Ducks' dominant duo of Corey Perry, Ryan Getzlaf make Game 1 statement

Ducks' dominant duo of Corey Perry, Ryan Getzlaf make Game 1 statement
Ducks right wing Corey Perry (10), who had two goals and two assists in Game 1, takes a shot against Flames goalie Karri Ramo in the third periodThursday night. (Gina Ferazzi / Los Angeles Times)

At one point in the first period Thursday, Patrick Maroon, Ryan Getzlaf and Corey Perry passed the puck to one another as if they had the rubber disc on a three-way string, playing an impressive game of keep-away that dazed the Calgary Flames into flat-footed submission — and not for the first time. Or the last.

The trio's dominance on that shift led to Getzlaf sending a backhand pass to Maroon for the Ducks' second goal in a stunningly relentless 6-1 rout of the Flames in the opener of their second-round playoff series. Perry, starting the series with a bang on the scoresheet and in the corners, tied a club playoff record with a four-point effort, on two goals and two assists. Getzlaf also recorded four points, on one goal and three assists.

"Those are shifts where it feels good, when we're doing the right things," Getzlaf said. "If we're in the right position we're putting the puck where we can get it back. It's a lot easier for our game plan."

Getzlaf, like his teammates, insisted this wasn't a statement game, that it was just one win and that the Flames are a great hockey team and surely will rebound in Game 2, at Honda Center on Sunday. Those were the right things to say, but they were being polite.

This clearly was a statement from Perry and Getzlaf, and it repeated the proclamation the duo issued in Perry's four-point game against Winnipeg in the opener of what became a first-round sweep.

"With those two going, they're unstoppable. When they're on their 'A' game, I don't think anyone can stop those two," Maroon said. "I just feel like I'm just out there sometimes, but that's the nature of the game. Those two are so good, defensively and offensively, when they're on their game no one can stop them."

The Flames certainly couldn't. Perry is the top scorer in the playoffs with five goals and 11 points; Getzlaf ranks third, with two goals and eight points.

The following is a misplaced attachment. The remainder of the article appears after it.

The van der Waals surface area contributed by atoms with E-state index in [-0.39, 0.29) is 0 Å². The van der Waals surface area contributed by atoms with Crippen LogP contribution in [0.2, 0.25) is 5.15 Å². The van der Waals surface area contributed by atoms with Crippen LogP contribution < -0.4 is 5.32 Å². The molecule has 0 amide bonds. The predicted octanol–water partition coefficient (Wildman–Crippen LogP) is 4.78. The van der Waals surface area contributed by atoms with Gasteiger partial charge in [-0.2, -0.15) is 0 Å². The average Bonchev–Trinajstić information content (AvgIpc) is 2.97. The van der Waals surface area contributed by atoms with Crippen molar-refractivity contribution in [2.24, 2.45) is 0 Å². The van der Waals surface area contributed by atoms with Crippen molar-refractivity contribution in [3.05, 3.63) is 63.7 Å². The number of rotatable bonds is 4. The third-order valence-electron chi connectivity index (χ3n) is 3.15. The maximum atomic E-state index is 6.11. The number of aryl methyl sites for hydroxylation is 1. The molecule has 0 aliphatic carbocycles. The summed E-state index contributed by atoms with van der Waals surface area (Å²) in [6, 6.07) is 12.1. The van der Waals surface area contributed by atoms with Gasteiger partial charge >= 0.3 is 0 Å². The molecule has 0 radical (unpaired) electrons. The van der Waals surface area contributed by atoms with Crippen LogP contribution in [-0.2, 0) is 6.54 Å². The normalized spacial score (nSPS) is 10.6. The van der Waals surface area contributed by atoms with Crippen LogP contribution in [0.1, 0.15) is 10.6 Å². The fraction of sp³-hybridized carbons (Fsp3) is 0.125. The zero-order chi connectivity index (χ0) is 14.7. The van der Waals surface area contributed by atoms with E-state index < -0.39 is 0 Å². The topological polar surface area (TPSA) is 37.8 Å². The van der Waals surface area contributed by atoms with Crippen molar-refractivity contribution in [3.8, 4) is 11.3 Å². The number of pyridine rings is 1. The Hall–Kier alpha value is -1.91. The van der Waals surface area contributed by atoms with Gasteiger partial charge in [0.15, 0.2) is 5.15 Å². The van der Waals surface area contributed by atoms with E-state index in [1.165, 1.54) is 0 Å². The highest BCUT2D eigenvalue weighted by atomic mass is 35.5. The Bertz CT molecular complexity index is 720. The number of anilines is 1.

The Ducks, showing no signs of rust after an eight-day rest since they finished their sweep of the Jets, were sharp and persistent from the start Thursday. Their resolve meant that the Flames, renowned for their resilience this season and through their first-round playoff victory over Vancouver, were powerless to keep the Ducks from operating around the net and gave goaltender Jonas Hiller precious little help.

Matt Beleskey's first goal since March 24, a rebound off a backhand pass from Kyle Palmieri, got things rolling at 10:17 of the first period. Maroon's conversion on the pass from Getzlaf made it 2-0 before the period ended.

"He got great position," Getzlaf said. "When he's going to the net I can see him."

Hiller, the former Ducks goalie, was pulled after Perry came from behind the net and toward the left post for a quick shot that found its way into the net at 2:13 of the second period for a 3-0 lead. After that indignity, Hiller immediately headed to the locker room. Some of his teammates surely wished they could have joined him.

"I thought the guys came out and played well in the first period," Perry said. "It could've gone either way but we got that goal to get us going. It definitely paid off."


This was a commanding performance in every aspect, and if it dented the Flames' confidence it also cost them physically. Forward Michael Ferland suffered an apparent head injury in the first period and didn't return, and leading scorer Jiri Hudler played only three shifts in the second period before he, too, was held out. Flames Coach Bob Hartley said he kept rookie Johnny Gaudreau on the bench for the third period because the Ducks were "taking too many liberties," with the youngster, but the Flames dished out as many hard hits as they took.


The telling blows were delivered by Getzlaf, Perry and Maroon, leading a dominant performance. "Getzlaf makes things happen. Corey's a real good finisher," Ducks Coach Bruce Boudreau said.

Boudreau was careful to be respectful toward the Flames, and his players followed his lead. Asked how the Ducks took advantage of the matchups Thursday, Getzlaf shook his head in exasperation.

"Honestly, I don't know how the matchups went," he said. "It was one of those games where we just played. We went out and executed.

"They're going to rebound and play great next game. We just have to keep on doing what we're doing."

If Getzlaf and Perry keep doing what they did Thursday, the Flames will be hard-pressed to respond.

Twitter: @helenenothelen